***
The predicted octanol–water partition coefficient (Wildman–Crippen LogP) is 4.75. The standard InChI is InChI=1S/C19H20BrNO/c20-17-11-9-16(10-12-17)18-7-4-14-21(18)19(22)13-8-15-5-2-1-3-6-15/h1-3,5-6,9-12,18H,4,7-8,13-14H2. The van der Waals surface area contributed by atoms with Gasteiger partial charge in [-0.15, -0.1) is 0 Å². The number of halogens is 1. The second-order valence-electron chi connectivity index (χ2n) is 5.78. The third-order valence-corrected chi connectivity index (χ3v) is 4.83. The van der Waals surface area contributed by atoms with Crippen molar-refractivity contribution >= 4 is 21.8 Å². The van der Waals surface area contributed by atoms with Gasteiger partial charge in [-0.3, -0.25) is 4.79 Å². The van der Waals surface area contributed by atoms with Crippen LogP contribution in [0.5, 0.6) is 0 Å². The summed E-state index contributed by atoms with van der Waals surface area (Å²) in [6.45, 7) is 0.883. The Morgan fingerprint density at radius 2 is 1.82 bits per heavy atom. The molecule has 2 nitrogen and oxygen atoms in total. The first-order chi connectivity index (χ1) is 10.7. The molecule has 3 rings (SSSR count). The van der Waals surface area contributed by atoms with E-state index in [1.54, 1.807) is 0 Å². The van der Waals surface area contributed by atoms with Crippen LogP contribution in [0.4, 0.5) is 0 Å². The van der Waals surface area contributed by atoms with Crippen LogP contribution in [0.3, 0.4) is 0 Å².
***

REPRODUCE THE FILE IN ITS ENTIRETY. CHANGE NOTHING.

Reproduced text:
The predicted octanol–water partition coefficient (Wildman–Crippen LogP) is 4.75. The standard InChI is InChI=1S/C19H20BrNO/c20-17-11-9-16(10-12-17)18-7-4-14-21(18)19(22)13-8-15-5-2-1-3-6-15/h1-3,5-6,9-12,18H,4,7-8,13-14H2. The van der Waals surface area contributed by atoms with Gasteiger partial charge in [-0.15, -0.1) is 0 Å². The number of halogens is 1. The second-order valence-electron chi connectivity index (χ2n) is 5.78. The third-order valence-corrected chi connectivity index (χ3v) is 4.83. The van der Waals surface area contributed by atoms with Crippen molar-refractivity contribution >= 4 is 21.8 Å². The van der Waals surface area contributed by atoms with Gasteiger partial charge in [-0.3, -0.25) is 4.79 Å². The van der Waals surface area contributed by atoms with Crippen LogP contribution in [0.5, 0.6) is 0 Å². The summed E-state index contributed by atoms with van der Waals surface area (Å²) in [6.45, 7) is 0.883. The Morgan fingerprint density at radius 2 is 1.82 bits per heavy atom. The molecule has 2 nitrogen and oxygen atoms in total. The first-order chi connectivity index (χ1) is 10.7. The molecule has 3 rings (SSSR count). The van der Waals surface area contributed by atoms with E-state index in [1.54, 1.807) is 0 Å². The van der Waals surface area contributed by atoms with Crippen LogP contribution in [0.4, 0.5) is 0 Å². The van der Waals surface area contributed by atoms with Crippen LogP contribution in [0.3, 0.4) is 0 Å².